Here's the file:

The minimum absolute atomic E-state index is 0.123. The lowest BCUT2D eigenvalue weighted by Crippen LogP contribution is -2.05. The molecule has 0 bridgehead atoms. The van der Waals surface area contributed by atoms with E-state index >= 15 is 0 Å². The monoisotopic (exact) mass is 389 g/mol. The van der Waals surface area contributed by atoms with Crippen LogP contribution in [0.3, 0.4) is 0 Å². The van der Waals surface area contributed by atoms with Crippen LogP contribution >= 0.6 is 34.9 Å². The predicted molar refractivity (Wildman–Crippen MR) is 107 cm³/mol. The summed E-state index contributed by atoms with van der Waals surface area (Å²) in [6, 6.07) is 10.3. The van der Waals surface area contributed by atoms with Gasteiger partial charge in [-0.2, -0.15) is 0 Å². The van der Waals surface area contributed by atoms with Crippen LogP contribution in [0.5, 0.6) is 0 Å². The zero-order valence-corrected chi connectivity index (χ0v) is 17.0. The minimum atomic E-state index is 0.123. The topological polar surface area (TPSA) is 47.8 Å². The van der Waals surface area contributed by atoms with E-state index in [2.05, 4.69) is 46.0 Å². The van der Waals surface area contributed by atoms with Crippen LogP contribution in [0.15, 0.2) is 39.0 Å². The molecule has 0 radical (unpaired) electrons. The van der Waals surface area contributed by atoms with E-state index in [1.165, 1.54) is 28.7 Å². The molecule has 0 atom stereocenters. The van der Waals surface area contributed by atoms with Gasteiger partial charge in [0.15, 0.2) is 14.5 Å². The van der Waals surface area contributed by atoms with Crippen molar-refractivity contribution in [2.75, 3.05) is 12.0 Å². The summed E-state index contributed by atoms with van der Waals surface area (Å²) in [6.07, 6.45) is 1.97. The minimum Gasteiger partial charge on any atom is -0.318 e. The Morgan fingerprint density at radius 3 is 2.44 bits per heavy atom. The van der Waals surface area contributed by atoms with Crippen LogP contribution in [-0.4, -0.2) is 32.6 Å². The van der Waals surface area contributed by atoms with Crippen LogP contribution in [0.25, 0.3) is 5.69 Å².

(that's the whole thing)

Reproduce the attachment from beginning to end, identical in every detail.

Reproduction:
The minimum absolute atomic E-state index is 0.123. The lowest BCUT2D eigenvalue weighted by Crippen LogP contribution is -2.05. The molecule has 0 bridgehead atoms. The van der Waals surface area contributed by atoms with E-state index >= 15 is 0 Å². The monoisotopic (exact) mass is 389 g/mol. The van der Waals surface area contributed by atoms with Crippen LogP contribution in [0.3, 0.4) is 0 Å². The van der Waals surface area contributed by atoms with Crippen LogP contribution >= 0.6 is 34.9 Å². The predicted molar refractivity (Wildman–Crippen MR) is 107 cm³/mol. The summed E-state index contributed by atoms with van der Waals surface area (Å²) in [6, 6.07) is 10.3. The van der Waals surface area contributed by atoms with Gasteiger partial charge in [-0.2, -0.15) is 0 Å². The van der Waals surface area contributed by atoms with Crippen LogP contribution in [0.5, 0.6) is 0 Å². The zero-order valence-corrected chi connectivity index (χ0v) is 17.0. The minimum atomic E-state index is 0.123. The topological polar surface area (TPSA) is 47.8 Å². The van der Waals surface area contributed by atoms with E-state index in [2.05, 4.69) is 46.0 Å². The van der Waals surface area contributed by atoms with Crippen LogP contribution in [0.15, 0.2) is 39.0 Å². The molecule has 0 radical (unpaired) electrons. The van der Waals surface area contributed by atoms with E-state index in [1.165, 1.54) is 28.7 Å². The molecule has 0 atom stereocenters. The van der Waals surface area contributed by atoms with Gasteiger partial charge in [0.15, 0.2) is 14.5 Å². The van der Waals surface area contributed by atoms with Crippen molar-refractivity contribution in [2.75, 3.05) is 12.0 Å². The summed E-state index contributed by atoms with van der Waals surface area (Å²) in [6.07, 6.45) is 1.97. The minimum Gasteiger partial charge on any atom is -0.318 e. The Morgan fingerprint density at radius 3 is 2.44 bits per heavy atom. The van der Waals surface area contributed by atoms with Crippen LogP contribution in [-0.4, -0.2) is 32.6 Å². The van der Waals surface area contributed by atoms with Crippen LogP contribution in [0.25, 0.3) is 5.69 Å².